9. Edom is mentioned in Arad ostraca 3,21,23,40,53,54,58. Edom’s role in the 587 BC destruction of Jerusalem: Obadiah, Ps 137; Lamentations

 

A. Translation notes from: Arad Inscriptions, Yohanan Aharoni, Arad inscription 24, p 46, 1981 AD

Aharoni translation: "Obverse: To Eliashib... ... king … troop … mon[ey] … passed. Reverse: From Arad 50 and from Kin[ah]... And you shall send them to Ramah-Negeb by the hand of Malkiyahu the son of Qerab'ur and he shall hand them over to Elisha` the son of Yirmiyahu in Ramah-Negeb, lest anything should happen to the city. And the word of the king is incumbent upon you for your very life!  Behold, I have sent to warn you today: [Get] the men to Elisha: Lest Edom should come there." (Arad Inscriptions, Yohanan Aharoni, Arad inscription 24, p 46, 1981 AD)

  1. The excavation reports for Arad Ostracon #24 are:
    1. Arad was excavated 1962-1967 AD.
    2. "Ostracon 40 from Arad was published by Y. Aharoni (1970: 28-32), and re­published, with a much fuller set of restorations, in Nelson Glueck's Memo­rial Volume (Aharoni 1975), and in the edition of the Arad inscriptions (Aharoni 1981: 70-74). The text has been discussed in detail by some schol­ars, all of whom adopted Aharoni's restorations, with a few minor varia­tions." (Ostracon 40 from Arad reconsidered, Nadav na'aman, 2003 AD)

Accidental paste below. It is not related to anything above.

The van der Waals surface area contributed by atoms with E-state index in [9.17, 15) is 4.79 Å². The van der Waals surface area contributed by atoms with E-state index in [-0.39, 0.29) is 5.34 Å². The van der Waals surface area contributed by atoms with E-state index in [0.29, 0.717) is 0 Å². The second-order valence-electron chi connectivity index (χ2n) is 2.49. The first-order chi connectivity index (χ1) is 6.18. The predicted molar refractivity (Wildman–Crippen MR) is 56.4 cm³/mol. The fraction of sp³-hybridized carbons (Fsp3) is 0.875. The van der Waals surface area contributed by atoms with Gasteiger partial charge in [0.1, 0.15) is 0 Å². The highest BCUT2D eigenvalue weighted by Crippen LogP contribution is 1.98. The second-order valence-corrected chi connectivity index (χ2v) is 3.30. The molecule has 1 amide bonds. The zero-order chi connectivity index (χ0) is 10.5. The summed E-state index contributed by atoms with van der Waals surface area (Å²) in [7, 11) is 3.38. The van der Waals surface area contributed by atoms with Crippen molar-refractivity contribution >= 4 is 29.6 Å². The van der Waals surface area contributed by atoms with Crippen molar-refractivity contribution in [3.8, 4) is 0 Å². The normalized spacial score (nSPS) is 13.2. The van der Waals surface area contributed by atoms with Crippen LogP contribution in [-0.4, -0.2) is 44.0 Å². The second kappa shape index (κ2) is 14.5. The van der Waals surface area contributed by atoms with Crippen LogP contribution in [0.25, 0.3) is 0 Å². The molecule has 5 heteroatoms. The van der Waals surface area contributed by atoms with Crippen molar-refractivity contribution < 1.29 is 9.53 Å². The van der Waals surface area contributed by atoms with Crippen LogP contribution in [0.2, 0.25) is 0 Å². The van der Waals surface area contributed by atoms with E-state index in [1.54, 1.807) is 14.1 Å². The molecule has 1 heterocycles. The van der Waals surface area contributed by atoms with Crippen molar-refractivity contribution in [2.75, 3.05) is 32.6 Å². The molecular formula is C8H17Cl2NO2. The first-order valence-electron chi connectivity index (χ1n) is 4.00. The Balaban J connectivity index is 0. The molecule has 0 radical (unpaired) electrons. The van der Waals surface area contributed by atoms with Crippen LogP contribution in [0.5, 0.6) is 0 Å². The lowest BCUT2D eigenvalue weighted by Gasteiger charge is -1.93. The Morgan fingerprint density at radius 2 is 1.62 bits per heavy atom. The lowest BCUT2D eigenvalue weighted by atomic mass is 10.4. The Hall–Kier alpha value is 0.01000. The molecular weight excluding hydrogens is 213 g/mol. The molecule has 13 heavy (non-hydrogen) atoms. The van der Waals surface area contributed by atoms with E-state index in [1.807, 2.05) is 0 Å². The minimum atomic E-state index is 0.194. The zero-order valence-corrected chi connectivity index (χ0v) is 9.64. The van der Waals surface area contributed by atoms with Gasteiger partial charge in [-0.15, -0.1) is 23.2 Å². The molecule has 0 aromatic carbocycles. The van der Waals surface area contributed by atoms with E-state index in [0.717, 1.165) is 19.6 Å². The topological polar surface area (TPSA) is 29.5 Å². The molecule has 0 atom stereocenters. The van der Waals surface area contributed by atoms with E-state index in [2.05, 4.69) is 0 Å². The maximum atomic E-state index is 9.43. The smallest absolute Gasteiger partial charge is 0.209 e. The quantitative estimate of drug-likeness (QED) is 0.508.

3. Arad Inscriptions, Yohanan Aharoni, Arad inscription 40, p 70, 1981 AD (The Hebrew version was published years earlier, but the english edition has many updates and corrections)
    4. Three Hebrew Ostraca from Arad, Y. Aharoni, BASOR 197, p 28, 1970 AD
  2. "The fifth and last season at the citadel mound in the summer of 1967, was directed jointly by the late Prof. Bernard Boyd and myself. During this season, 20 Hebrew and four Aramaic ostraca were found. The two most important Hebrew ostraca were: 1. (#76) an ostracon from Stratum XI (No. 76), the earliest Hebrew ostracon discovered to date, only partially preserved; 2. (#24) and an ostracon apparently from the archive of Eliashib, though it was not found in clear context (No. 24), in which the commanders of Arad and nearby citadels are called upon to prepare to repulse an Edomite attack." (Arad inscriptions, Joseph Yohanan Naveh, p5, 1981 AD)